Lexie Louise
Lexie Louise/Instagram
Gabrielle Olya
March 09, 2017 10:06 AM

Lexie Louise decided to delete her before-and-after photos showing different stages of her recovery from an eating disorder from her social media accounts and recovery message boards, and instead replaced her “before” photo with a black box stating, “I am so much more than a before photo.”

Lexie decided to #BoycottTheBefore because before-and-after photos can be alienating for many people who are in recovery.

“Many of us in the recovery community have felt excluded because people either cannot relate to experiencing a shocking weight loss or weight gain in their recovery, and/or feel triggered by others’ ‘before’ photos, with ‘triggered’ ranging anywhere between acting on eating disordered behaviors directly because of seeing someone else’s ‘sick’ appearance, to even considering treatment options,” the New Jersey-based student, 22, tells PEOPLE.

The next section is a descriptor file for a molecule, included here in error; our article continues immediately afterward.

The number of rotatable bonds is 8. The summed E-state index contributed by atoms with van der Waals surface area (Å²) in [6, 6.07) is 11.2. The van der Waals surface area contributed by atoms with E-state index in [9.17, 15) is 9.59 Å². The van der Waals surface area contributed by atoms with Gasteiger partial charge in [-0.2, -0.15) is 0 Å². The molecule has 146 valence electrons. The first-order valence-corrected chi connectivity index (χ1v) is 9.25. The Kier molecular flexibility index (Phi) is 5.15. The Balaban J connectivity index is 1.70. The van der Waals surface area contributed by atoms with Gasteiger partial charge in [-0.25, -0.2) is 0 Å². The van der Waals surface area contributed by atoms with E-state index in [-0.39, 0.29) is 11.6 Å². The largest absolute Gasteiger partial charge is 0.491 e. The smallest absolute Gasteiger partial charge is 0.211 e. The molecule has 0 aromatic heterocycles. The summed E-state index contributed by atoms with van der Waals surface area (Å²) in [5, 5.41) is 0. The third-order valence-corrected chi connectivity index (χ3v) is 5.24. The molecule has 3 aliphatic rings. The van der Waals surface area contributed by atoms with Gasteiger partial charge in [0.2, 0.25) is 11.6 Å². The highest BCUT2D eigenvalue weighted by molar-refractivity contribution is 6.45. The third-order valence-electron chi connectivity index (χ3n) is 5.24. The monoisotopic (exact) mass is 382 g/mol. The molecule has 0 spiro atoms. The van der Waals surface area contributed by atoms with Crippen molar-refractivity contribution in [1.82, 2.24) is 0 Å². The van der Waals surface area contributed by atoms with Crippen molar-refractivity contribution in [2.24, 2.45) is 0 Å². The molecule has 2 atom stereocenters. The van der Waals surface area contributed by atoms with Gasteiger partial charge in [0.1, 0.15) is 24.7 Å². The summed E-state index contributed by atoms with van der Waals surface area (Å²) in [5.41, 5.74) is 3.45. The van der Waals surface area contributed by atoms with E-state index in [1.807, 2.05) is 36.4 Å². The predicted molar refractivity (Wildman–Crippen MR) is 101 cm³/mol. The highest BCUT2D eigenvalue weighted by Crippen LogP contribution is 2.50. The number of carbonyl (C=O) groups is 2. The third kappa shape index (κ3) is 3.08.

#BoycottTheBefore I have an article that will be published on the sister website of @neda soon that discusses this in more detail. I'll share it when it's posted but wanted to share some now. ((I don't intend to shame anyone who has shared their recovery photos. I'd like to offer different perspectives because it's important to open the conversation rather than assume everyone is on board. I hope those who disagree can speak kindly and non-judgmentally in return.)) For those in early recovery especially, our eating disorders can tempt us to compare numbers or sizes, or even make us question, "Am I sick enough to receive help? Because that person seems to need it more than me". That can be very harmful when it comes to this. These photos also solely show physical growth. It is a huge misconception still that those who have eating disorders must be physically underweight to be considered struggling. It reinforces a misconception that you can see who is struggling. The truth is: we aren't telling the whole story through these photos, even with our captions. There are people in recovery who don't feel comfortable sharing their photos at all. And there are also people in recovery who simply cannot relate to having any shocking physical changes. Overall, though those of us who can share these photos are praised for sharing them and may be creating short term change, we are feeding into the misconceptions of eating disorders and sadly not making room to create real, long term change. So let’s fight back. I encourage you to responsibly share your recovery story this NEDA awareness week if you feel comfortable doing so. I also encourage you to factor in other people – those in recovery and those whom we are trying to educate. And I encourage you to use the photo pictured on the left as your “before” photo if you want to support this project. We are so much more than comparison photos. We are strong, resilient warriors and we will go against the grain and continue to fight to be seen and heard – even if that means not receiving instant validation. Like recovery, change takes time; it is a journey but it is possible.